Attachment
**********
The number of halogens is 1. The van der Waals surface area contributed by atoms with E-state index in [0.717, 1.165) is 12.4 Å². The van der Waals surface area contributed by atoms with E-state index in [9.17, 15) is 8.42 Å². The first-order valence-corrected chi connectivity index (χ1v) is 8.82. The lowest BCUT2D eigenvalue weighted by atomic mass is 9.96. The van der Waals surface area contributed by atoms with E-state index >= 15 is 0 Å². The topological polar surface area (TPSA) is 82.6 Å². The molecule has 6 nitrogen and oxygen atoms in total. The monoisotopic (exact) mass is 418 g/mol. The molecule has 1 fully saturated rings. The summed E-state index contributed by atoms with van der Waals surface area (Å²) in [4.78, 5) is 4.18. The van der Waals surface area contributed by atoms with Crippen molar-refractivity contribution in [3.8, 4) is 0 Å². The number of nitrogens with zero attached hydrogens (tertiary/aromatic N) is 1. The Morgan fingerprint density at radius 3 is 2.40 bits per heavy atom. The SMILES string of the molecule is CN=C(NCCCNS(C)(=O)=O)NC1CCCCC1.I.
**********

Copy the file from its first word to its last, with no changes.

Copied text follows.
The number of halogens is 1. The van der Waals surface area contributed by atoms with E-state index in [0.717, 1.165) is 12.4 Å². The van der Waals surface area contributed by atoms with E-state index in [9.17, 15) is 8.42 Å². The first-order valence-corrected chi connectivity index (χ1v) is 8.82. The lowest BCUT2D eigenvalue weighted by atomic mass is 9.96. The van der Waals surface area contributed by atoms with E-state index >= 15 is 0 Å². The topological polar surface area (TPSA) is 82.6 Å². The molecule has 6 nitrogen and oxygen atoms in total. The monoisotopic (exact) mass is 418 g/mol. The molecule has 1 fully saturated rings. The summed E-state index contributed by atoms with van der Waals surface area (Å²) in [4.78, 5) is 4.18. The van der Waals surface area contributed by atoms with Crippen molar-refractivity contribution in [3.8, 4) is 0 Å². The number of nitrogens with zero attached hydrogens (tertiary/aromatic N) is 1. The Morgan fingerprint density at radius 3 is 2.40 bits per heavy atom. The SMILES string of the molecule is CN=C(NCCCNS(C)(=O)=O)NC1CCCCC1.I.